Yesterday I took one of my field trips from suburban Simi Valley to downtown Los Angeles. A few times a year I hop on the subway in North Hollywood take the ride to downtown. I never have much of an agenda. I just walk and see what I will discover.
This time, the discovery was not downtown, but rather on the ride. I got onto the train, took a seat by a window. Across from me was a man, blind and homeless, who had just gotten out of the hospital. In his hand was a bag of stuff from the hospital including a bunch of papers. He yelled out: “Can anyone read English? In need to find my prescriptions.” The man next to him started going through his papers, sorting them out. And the man said: “Thanks boss!”
A moment later, he yelled out again: “Can someone help me? I am blind. I need to write down a phone number.” Again a person helped him. He said: “Thanks angel.”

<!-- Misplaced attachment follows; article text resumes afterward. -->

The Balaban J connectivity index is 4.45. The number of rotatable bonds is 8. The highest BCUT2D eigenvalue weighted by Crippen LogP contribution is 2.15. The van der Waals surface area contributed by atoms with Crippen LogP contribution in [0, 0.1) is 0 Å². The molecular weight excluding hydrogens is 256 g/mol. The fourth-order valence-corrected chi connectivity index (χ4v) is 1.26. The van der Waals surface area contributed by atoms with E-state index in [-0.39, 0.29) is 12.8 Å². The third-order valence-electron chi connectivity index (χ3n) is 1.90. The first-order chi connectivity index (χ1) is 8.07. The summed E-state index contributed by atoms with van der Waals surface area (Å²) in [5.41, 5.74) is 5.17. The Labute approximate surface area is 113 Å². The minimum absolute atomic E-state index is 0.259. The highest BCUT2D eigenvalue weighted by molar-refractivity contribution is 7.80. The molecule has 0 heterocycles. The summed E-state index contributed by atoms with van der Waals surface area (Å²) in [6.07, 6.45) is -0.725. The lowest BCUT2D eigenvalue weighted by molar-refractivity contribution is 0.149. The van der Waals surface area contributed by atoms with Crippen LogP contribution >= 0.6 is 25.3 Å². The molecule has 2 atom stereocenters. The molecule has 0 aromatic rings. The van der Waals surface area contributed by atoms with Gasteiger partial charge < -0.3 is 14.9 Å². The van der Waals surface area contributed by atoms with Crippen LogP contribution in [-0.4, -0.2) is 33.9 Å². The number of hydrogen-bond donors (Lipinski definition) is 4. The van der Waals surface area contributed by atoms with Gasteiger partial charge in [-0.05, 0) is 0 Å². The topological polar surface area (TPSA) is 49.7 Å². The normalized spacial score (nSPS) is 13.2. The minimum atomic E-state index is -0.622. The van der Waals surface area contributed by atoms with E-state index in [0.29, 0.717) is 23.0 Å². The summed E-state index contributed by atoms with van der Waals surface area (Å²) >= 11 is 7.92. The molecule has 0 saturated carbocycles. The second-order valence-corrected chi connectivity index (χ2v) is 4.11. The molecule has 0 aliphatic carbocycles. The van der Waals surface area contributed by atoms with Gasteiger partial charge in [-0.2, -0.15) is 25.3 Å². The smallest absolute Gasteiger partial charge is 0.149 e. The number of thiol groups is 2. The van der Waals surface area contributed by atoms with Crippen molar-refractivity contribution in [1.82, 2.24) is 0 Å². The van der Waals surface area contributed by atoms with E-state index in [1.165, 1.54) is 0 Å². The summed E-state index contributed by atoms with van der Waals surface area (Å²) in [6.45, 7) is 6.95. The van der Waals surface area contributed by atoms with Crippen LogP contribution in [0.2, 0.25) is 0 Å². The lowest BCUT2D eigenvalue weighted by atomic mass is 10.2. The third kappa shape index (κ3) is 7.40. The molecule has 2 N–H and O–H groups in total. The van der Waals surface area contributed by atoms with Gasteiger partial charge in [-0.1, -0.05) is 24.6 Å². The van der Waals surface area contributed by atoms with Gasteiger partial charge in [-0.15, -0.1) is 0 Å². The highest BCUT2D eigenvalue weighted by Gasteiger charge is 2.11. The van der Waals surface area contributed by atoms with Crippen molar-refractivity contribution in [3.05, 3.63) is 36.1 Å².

The whole ride, thirty minutes or so, consisted of the man, Robert, yelling out for help, and people around him helping. The mood was gracious and kind.
Parker Palmer in his book Let Your Life Speak: Listening for the Voice of Vocation, writes about functional atheism. He defines this as ” …the belief that ultimate responsibility for everything rests with us. This is the unconscious, unexamined conviction that if anything decent is going to happen here, we are the one who are must make it happen—a conviction held by people who talk a good game about God” (p.88).
I thought how easily Robert called out for help. I realized how hard it is for me: “I can make it happen. And I don’t need anyone’s help.”
Psalm 46 ends with the words: “Be still and know that I am God.” That stance of depedence is the corrective to our functional atheism. Robert taught me alot.